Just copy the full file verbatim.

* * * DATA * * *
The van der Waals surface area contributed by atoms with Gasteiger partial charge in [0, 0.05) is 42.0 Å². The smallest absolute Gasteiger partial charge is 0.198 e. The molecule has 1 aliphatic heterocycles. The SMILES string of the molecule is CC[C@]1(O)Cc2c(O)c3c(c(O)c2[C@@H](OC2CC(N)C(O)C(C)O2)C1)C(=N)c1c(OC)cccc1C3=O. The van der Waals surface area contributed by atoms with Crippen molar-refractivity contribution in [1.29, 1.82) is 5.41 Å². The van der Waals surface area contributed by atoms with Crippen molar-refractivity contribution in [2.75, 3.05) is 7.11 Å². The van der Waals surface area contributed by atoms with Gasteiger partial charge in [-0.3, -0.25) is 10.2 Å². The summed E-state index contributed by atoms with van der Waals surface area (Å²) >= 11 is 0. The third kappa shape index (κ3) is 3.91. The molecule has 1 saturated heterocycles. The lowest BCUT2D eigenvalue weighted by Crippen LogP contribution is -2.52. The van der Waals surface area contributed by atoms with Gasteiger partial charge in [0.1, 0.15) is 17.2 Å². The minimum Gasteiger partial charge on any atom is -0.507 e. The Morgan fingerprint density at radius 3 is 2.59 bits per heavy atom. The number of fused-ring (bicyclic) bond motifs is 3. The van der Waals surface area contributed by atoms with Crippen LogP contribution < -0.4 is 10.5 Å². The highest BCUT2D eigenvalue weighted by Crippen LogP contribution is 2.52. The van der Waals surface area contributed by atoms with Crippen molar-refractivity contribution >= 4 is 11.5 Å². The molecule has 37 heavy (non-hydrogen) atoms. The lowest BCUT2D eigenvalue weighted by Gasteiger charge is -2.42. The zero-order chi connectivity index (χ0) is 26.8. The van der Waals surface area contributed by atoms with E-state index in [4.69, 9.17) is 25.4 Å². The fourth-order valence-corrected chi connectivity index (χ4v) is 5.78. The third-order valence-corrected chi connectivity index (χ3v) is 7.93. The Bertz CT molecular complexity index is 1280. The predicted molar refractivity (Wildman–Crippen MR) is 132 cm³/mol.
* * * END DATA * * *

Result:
The van der Waals surface area contributed by atoms with Gasteiger partial charge in [0, 0.05) is 42.0 Å². The smallest absolute Gasteiger partial charge is 0.198 e. The molecule has 1 aliphatic heterocycles. The SMILES string of the molecule is CC[C@]1(O)Cc2c(O)c3c(c(O)c2[C@@H](OC2CC(N)C(O)C(C)O2)C1)C(=N)c1c(OC)cccc1C3=O. The van der Waals surface area contributed by atoms with Crippen molar-refractivity contribution in [1.29, 1.82) is 5.41 Å². The van der Waals surface area contributed by atoms with Crippen molar-refractivity contribution in [2.75, 3.05) is 7.11 Å². The van der Waals surface area contributed by atoms with Gasteiger partial charge in [-0.3, -0.25) is 10.2 Å². The summed E-state index contributed by atoms with van der Waals surface area (Å²) >= 11 is 0. The third kappa shape index (κ3) is 3.91. The molecule has 1 saturated heterocycles. The lowest BCUT2D eigenvalue weighted by Crippen LogP contribution is -2.52. The van der Waals surface area contributed by atoms with Gasteiger partial charge in [0.1, 0.15) is 17.2 Å². The minimum Gasteiger partial charge on any atom is -0.507 e. The Morgan fingerprint density at radius 3 is 2.59 bits per heavy atom. The number of fused-ring (bicyclic) bond motifs is 3. The van der Waals surface area contributed by atoms with Crippen LogP contribution < -0.4 is 10.5 Å². The highest BCUT2D eigenvalue weighted by Crippen LogP contribution is 2.52. The van der Waals surface area contributed by atoms with Crippen molar-refractivity contribution >= 4 is 11.5 Å². The molecule has 37 heavy (non-hydrogen) atoms. The lowest BCUT2D eigenvalue weighted by Gasteiger charge is -2.42. The zero-order chi connectivity index (χ0) is 26.8. The van der Waals surface area contributed by atoms with E-state index in [4.69, 9.17) is 25.4 Å². The fourth-order valence-corrected chi connectivity index (χ4v) is 5.78. The third-order valence-corrected chi connectivity index (χ3v) is 7.93. The Bertz CT molecular complexity index is 1280. The predicted molar refractivity (Wildman–Crippen MR) is 132 cm³/mol.